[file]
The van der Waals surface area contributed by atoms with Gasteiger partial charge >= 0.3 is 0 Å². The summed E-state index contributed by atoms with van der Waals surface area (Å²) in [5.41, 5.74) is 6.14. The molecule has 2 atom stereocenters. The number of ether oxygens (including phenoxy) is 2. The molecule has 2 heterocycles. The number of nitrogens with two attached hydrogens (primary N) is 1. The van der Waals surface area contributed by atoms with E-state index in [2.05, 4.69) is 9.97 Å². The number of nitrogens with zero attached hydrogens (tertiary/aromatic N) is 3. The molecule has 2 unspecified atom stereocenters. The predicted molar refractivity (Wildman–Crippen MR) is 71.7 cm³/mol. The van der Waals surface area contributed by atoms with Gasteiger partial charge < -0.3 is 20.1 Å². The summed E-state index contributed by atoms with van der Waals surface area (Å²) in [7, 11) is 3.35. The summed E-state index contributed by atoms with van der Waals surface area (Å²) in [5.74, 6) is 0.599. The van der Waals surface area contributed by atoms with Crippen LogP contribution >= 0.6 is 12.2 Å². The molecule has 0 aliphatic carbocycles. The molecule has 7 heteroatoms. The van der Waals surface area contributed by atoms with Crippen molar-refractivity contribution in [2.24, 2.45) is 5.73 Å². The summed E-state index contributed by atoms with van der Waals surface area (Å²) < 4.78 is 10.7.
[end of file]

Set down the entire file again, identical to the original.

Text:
The van der Waals surface area contributed by atoms with Gasteiger partial charge >= 0.3 is 0 Å². The summed E-state index contributed by atoms with van der Waals surface area (Å²) in [5.41, 5.74) is 6.14. The molecule has 2 atom stereocenters. The number of ether oxygens (including phenoxy) is 2. The molecule has 2 heterocycles. The number of nitrogens with two attached hydrogens (primary N) is 1. The van der Waals surface area contributed by atoms with E-state index in [2.05, 4.69) is 9.97 Å². The number of nitrogens with zero attached hydrogens (tertiary/aromatic N) is 3. The molecule has 2 unspecified atom stereocenters. The predicted molar refractivity (Wildman–Crippen MR) is 71.7 cm³/mol. The van der Waals surface area contributed by atoms with Gasteiger partial charge < -0.3 is 20.1 Å². The summed E-state index contributed by atoms with van der Waals surface area (Å²) in [7, 11) is 3.35. The summed E-state index contributed by atoms with van der Waals surface area (Å²) in [5.74, 6) is 0.599. The van der Waals surface area contributed by atoms with Crippen LogP contribution >= 0.6 is 12.2 Å². The molecule has 0 aliphatic carbocycles. The molecule has 7 heteroatoms. The van der Waals surface area contributed by atoms with Crippen molar-refractivity contribution in [2.24, 2.45) is 5.73 Å². The summed E-state index contributed by atoms with van der Waals surface area (Å²) < 4.78 is 10.7.